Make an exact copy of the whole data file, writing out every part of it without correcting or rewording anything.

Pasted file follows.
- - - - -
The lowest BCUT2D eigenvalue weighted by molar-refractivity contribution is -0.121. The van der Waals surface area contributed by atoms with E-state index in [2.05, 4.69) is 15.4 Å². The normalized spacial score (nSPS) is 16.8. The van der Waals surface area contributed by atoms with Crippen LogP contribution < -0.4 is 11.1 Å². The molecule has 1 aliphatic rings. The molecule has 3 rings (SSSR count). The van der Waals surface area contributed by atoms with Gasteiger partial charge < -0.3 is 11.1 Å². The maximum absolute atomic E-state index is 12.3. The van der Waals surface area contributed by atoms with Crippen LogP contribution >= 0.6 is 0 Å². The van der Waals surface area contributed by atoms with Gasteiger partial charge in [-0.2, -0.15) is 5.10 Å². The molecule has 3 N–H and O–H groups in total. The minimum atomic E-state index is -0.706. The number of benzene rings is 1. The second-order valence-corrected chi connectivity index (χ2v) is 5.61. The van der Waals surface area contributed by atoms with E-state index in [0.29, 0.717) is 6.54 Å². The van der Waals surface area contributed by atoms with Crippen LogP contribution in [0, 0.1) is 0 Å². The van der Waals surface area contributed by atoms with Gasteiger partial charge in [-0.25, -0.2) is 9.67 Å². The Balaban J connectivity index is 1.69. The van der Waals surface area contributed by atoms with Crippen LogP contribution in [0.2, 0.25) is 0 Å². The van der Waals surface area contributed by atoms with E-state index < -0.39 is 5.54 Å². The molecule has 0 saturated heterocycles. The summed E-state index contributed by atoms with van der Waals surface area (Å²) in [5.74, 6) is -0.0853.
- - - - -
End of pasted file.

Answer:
The lowest BCUT2D eigenvalue weighted by molar-refractivity contribution is -0.121. The van der Waals surface area contributed by atoms with E-state index in [2.05, 4.69) is 15.4 Å². The normalized spacial score (nSPS) is 16.8. The van der Waals surface area contributed by atoms with Crippen LogP contribution < -0.4 is 11.1 Å². The molecule has 1 aliphatic rings. The molecule has 3 rings (SSSR count). The van der Waals surface area contributed by atoms with Gasteiger partial charge < -0.3 is 11.1 Å². The maximum absolute atomic E-state index is 12.3. The van der Waals surface area contributed by atoms with Crippen LogP contribution >= 0.6 is 0 Å². The van der Waals surface area contributed by atoms with Gasteiger partial charge in [-0.2, -0.15) is 5.10 Å². The molecule has 3 N–H and O–H groups in total. The minimum atomic E-state index is -0.706. The number of benzene rings is 1. The second-order valence-corrected chi connectivity index (χ2v) is 5.61. The van der Waals surface area contributed by atoms with E-state index in [0.29, 0.717) is 6.54 Å². The van der Waals surface area contributed by atoms with Crippen LogP contribution in [0, 0.1) is 0 Å². The van der Waals surface area contributed by atoms with Gasteiger partial charge in [-0.25, -0.2) is 9.67 Å². The Balaban J connectivity index is 1.69. The van der Waals surface area contributed by atoms with Crippen LogP contribution in [0.2, 0.25) is 0 Å². The van der Waals surface area contributed by atoms with E-state index < -0.39 is 5.54 Å². The molecule has 0 saturated heterocycles. The summed E-state index contributed by atoms with van der Waals surface area (Å²) in [5.74, 6) is -0.0853.